20 Years Later, Dead Presidents’ Depiction About Life for War Veterans Still Resonates
20 years ago today (October 6, 1995) Dead Presidents was released in theaters and with it arrived one of the most powerful depictions of Black Veterans in the history of American cinema. Starring Terrence Howard, Larenz Tate, Chris Tucker, and Bookeem Woodbine among others, the film was directed by brothers Albert and Allen Hughes, who had previously directed Menace II Society, and while Dead Presidents was not as commercially successful as the 1993 drama, it nevertheless contributed some searing imagery to the canon of African-American film. The Vietnam War plays the lead role, providing a backdrop for the film’s characters that inevitably affects their lives, sometimes gravely. Plagues often met by veterans upon returning home – addiction, crime, psychological debilitation – are the punctuating elements of the film’s plot, dictating what obstacles the characters face and in this movie’s case, do not overcome. Dead Presidents tragically depicts the sick irony faced by too many members of the Armed Forces, that of risking one’s life for a country only to be abandoned by it upon returning to American soil, an issue that continues to reverberate in this country, 40 years since the Vietnam War ended.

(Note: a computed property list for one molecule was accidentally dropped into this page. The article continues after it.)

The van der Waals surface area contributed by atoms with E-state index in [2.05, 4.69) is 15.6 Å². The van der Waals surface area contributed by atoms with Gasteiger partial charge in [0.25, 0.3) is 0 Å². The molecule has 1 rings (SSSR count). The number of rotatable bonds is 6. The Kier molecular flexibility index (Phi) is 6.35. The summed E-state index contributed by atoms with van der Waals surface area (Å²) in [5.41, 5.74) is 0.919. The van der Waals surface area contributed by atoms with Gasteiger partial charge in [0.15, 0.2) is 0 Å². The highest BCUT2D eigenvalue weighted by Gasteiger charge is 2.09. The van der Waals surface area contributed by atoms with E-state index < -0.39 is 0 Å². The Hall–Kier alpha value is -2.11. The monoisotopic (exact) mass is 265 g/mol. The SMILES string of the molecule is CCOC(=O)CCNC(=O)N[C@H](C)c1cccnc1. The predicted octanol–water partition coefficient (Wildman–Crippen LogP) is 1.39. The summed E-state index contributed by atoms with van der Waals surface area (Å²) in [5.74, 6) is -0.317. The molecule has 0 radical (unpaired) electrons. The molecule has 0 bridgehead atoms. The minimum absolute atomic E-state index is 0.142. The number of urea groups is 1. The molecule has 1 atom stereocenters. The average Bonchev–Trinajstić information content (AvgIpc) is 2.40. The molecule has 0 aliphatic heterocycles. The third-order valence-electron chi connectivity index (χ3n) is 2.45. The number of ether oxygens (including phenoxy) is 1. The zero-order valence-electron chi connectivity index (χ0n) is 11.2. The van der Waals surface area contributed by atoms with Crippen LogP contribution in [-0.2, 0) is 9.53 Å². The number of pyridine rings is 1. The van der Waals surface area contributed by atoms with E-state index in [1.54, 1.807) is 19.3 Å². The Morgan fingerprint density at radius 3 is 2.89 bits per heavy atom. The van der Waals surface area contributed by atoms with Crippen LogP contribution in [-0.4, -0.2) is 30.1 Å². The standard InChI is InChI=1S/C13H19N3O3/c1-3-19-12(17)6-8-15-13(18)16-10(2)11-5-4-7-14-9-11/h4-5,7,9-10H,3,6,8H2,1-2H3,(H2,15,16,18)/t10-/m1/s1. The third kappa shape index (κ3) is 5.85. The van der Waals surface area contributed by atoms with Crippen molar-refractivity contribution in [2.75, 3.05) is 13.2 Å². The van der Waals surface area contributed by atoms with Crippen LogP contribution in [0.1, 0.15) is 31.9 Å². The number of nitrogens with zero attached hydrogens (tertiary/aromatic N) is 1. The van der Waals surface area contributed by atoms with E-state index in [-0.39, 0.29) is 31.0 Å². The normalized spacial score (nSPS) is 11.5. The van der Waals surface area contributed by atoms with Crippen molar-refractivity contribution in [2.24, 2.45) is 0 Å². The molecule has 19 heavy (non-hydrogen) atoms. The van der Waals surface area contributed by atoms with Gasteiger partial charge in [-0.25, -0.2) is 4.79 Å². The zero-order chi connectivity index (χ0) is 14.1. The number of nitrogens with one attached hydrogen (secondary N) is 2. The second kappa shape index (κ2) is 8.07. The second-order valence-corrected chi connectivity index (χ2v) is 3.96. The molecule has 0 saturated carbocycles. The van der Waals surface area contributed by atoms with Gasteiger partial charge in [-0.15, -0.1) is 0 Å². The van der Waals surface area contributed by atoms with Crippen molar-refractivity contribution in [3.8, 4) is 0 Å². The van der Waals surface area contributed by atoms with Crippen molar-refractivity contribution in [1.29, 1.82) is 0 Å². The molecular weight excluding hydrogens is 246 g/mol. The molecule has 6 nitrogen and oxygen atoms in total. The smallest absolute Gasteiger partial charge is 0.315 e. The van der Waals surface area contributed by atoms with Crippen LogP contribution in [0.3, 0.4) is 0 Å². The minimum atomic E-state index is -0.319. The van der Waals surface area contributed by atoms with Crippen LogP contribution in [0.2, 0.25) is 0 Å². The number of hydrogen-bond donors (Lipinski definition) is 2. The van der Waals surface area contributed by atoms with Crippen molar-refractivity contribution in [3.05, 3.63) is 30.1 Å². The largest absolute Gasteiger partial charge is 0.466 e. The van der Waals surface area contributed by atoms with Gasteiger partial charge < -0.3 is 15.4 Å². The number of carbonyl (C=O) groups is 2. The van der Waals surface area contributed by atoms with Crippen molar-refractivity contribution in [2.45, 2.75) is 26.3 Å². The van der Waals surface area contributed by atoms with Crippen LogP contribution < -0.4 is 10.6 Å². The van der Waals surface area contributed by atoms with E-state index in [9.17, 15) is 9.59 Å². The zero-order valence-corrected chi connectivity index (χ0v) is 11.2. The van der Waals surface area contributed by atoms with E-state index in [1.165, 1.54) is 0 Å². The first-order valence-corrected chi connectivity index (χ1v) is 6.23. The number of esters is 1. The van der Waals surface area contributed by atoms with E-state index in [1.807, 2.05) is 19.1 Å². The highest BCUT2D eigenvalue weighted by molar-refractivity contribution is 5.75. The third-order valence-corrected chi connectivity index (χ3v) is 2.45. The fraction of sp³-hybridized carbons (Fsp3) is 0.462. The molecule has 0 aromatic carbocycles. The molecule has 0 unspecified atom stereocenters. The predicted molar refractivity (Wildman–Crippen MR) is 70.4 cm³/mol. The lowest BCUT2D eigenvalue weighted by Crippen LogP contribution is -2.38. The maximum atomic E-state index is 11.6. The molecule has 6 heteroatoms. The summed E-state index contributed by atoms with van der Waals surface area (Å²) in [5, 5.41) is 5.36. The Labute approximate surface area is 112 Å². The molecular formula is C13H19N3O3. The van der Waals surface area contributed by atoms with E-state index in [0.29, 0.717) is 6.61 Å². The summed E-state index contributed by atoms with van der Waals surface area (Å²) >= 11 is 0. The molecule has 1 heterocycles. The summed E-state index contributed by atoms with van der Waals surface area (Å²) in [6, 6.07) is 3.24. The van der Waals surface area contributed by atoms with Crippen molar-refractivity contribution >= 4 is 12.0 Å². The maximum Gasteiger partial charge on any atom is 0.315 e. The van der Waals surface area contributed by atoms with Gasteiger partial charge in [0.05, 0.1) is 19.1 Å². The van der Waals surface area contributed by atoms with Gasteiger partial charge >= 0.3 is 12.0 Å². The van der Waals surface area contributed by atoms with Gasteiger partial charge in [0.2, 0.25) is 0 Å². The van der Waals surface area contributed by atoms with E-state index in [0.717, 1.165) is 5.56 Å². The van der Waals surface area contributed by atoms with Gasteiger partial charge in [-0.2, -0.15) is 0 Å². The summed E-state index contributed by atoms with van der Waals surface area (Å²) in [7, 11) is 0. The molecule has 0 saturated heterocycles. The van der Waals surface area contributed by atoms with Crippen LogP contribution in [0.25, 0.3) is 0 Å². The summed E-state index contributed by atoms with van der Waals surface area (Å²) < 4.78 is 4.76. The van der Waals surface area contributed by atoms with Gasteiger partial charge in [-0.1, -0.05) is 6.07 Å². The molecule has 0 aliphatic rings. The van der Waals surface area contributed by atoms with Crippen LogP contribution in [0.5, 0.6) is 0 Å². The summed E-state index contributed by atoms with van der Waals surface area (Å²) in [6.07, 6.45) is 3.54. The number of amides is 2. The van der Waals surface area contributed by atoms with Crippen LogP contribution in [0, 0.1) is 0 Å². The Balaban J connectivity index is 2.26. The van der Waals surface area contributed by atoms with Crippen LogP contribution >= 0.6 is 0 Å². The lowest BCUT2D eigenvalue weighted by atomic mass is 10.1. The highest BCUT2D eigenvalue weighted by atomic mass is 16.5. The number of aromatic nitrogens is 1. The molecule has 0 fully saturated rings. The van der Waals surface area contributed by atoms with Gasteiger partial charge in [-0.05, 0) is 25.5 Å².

Much of the film’s inspiration was drawn from Bloods: An Oral History of the Vietnam War by Black Veterans, a 1984 book by Wallace Terry, who at only 29-years-old landed a Time magazine cover story in 1967 called “The Negro in Vietnam.” The Indianapolis native had already amassed impressive career touchstones, including becoming the first African-American editor-in-chief of an Ivy League newspaper at Brown University. He went on to continue his studies as a Rockefeller Fellow at the University of Chicago and then at Harvard University, where he became a Nieman Fellow. At only 19, the Washington Post hired him and 7 years later he was in Vietnam, serving as the first Black war correspondent on permanent duty. His experiences there, including time spent alongside assault troops, inspired him to write the oral history that would one day serve as the foundation for Dead Presidents; the book became a national bestseller and earned a Pulitzer Prize nomination.